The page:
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In November 2016, cult online fashion retailer Nasty Gal filed for Chapter 11 bankruptcy protection. Sophia Amoruso was only 22 when she founded the company in 2006. In 2014, the Los Angeles-based company generated $85 million in revenue. Today, the company is for sale at a price tag of $20 million and set to be purchased by its rival, Boohoo.com.

The Wall Street Journal has dubbed this startup as a cautionary tale, with poor communication and employee turnover to blame. Investors should also beware of quick growth when there isn’t a solid leadership plan in place.

Between 2012 and early 2015 Nasty Gal raised $65 million, which fueled its momentum.

Company CEO Sheree Waterson told Forbes in November,”Our decision to initiate a court-supervised restructuring will enable us to address our immediate liquidity issues, restructure our balance sheet and correct structural issues including reducing our high occupancy costs and restoring compliance with our debt covenants,” Waterson said, adding that the company “expects to attract a new equity partner or sponsor to take the company forward with a healthy balance sheet.” Amoruso stepped down from the CEO role in early 2015.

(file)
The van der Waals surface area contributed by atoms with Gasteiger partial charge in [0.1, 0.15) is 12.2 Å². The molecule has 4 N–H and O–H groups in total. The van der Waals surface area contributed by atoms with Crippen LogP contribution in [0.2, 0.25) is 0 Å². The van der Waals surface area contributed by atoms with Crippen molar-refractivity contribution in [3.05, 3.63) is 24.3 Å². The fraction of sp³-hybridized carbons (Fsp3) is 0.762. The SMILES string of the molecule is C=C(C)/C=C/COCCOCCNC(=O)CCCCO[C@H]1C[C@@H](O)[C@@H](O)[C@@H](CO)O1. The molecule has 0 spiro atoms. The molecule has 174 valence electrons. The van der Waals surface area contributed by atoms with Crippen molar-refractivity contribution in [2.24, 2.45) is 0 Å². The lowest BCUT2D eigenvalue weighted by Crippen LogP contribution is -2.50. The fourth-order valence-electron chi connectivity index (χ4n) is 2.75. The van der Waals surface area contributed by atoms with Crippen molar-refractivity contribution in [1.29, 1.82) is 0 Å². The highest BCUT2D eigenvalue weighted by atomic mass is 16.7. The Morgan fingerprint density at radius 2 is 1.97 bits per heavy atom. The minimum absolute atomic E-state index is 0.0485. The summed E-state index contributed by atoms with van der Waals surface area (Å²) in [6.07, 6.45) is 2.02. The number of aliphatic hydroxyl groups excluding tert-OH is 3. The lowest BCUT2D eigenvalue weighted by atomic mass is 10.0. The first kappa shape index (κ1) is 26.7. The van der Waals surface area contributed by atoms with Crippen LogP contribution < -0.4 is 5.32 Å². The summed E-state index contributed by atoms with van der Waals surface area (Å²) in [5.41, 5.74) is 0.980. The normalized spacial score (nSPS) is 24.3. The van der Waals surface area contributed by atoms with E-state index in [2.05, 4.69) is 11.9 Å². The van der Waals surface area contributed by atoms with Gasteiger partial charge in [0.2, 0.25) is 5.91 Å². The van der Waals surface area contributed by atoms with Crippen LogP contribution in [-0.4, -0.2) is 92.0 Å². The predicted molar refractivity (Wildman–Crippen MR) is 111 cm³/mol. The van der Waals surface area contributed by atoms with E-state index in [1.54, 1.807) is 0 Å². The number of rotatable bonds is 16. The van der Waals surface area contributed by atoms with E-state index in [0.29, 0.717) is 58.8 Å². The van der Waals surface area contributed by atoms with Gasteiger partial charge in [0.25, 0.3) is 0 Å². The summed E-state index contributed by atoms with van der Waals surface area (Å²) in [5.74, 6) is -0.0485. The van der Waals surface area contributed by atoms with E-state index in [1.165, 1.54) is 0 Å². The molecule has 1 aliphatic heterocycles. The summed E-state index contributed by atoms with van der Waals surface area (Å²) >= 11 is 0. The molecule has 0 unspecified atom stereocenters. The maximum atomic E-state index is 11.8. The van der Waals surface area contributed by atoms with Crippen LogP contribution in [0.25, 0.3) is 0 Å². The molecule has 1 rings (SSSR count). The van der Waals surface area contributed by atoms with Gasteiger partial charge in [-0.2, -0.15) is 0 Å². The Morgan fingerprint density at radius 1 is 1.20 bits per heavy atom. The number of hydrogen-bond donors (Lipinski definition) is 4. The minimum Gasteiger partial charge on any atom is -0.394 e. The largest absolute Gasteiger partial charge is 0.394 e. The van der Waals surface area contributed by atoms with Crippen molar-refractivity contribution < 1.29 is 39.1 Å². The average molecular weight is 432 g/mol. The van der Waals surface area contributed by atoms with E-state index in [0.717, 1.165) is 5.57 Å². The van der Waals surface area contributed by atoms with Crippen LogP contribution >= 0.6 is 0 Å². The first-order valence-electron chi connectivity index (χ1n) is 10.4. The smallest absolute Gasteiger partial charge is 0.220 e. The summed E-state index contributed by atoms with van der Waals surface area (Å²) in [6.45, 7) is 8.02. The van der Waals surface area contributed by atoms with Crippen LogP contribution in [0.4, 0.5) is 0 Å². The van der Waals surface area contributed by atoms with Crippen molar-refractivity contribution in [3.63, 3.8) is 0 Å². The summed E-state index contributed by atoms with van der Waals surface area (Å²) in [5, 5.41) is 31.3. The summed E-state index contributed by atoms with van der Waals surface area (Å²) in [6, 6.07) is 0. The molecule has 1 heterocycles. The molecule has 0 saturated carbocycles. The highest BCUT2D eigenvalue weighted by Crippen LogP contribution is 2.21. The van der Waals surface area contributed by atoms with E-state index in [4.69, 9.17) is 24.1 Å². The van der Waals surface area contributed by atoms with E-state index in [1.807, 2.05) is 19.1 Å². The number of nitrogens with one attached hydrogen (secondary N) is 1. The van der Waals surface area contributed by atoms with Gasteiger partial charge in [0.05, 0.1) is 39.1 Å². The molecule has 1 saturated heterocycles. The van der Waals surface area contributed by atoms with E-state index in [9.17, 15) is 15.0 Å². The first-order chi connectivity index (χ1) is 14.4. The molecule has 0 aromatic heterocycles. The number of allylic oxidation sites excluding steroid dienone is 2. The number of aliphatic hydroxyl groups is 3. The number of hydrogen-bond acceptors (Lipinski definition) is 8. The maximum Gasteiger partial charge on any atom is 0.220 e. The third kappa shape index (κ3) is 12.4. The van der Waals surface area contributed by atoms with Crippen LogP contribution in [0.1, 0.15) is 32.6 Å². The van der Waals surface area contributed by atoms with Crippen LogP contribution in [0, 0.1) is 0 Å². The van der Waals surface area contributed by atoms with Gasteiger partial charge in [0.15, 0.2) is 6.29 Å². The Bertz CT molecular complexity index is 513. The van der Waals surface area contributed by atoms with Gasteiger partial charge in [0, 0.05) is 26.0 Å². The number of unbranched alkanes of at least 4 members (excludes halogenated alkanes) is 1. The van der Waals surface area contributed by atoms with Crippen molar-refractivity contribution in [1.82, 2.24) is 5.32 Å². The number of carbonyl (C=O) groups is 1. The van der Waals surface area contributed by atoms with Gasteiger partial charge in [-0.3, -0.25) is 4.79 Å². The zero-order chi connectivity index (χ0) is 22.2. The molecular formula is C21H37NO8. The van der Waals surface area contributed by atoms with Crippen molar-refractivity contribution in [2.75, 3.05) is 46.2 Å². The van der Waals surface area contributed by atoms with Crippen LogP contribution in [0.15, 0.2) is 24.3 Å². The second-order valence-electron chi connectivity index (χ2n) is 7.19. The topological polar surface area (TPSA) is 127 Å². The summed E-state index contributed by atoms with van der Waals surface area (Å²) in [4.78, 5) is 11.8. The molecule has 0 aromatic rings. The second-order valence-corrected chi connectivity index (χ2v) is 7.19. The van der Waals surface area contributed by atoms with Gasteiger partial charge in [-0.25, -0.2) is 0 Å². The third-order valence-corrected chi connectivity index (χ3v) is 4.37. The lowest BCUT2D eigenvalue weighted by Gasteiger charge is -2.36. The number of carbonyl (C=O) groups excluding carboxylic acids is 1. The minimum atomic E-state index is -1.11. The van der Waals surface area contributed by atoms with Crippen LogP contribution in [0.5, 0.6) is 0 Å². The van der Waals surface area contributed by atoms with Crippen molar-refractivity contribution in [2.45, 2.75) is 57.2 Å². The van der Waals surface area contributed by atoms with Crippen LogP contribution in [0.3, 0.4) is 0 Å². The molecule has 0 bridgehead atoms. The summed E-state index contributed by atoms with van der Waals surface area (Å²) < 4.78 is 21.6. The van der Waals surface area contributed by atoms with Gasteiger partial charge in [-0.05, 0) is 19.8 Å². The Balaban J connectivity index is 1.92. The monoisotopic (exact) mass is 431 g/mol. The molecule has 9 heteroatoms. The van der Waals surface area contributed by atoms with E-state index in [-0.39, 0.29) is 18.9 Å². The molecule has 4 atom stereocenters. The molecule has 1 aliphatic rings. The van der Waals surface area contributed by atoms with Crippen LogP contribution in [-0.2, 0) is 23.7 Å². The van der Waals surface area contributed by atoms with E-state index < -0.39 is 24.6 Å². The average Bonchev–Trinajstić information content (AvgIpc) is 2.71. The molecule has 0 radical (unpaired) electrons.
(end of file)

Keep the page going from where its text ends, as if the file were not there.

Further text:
Nasty Gal is named after the album of the same name written by funk-rock pioneer Betty Davis, the album actually defined her career in a variety of circles.

Amoruso penned a memoir titled, #GIRLBOSS, which was a New York Times best-seller and the inspiration for a Netflix comedy series, “Girlboss” premiering this year. Britt Robertson (Tomorrowland, Under the Dome, Life Unexpected) will portray Amoruso.

While on stage at Sydney, Australia’s, Business Chicks conference as the news broke Amoruso told the crowd, “It was my first business and I got really far. Filing for bankruptcy is actually the most responsible decision for the business.”

Yvette Caslin

I'm a writer, image architect & significance marketer. Love photojournalism, creative expression & originality.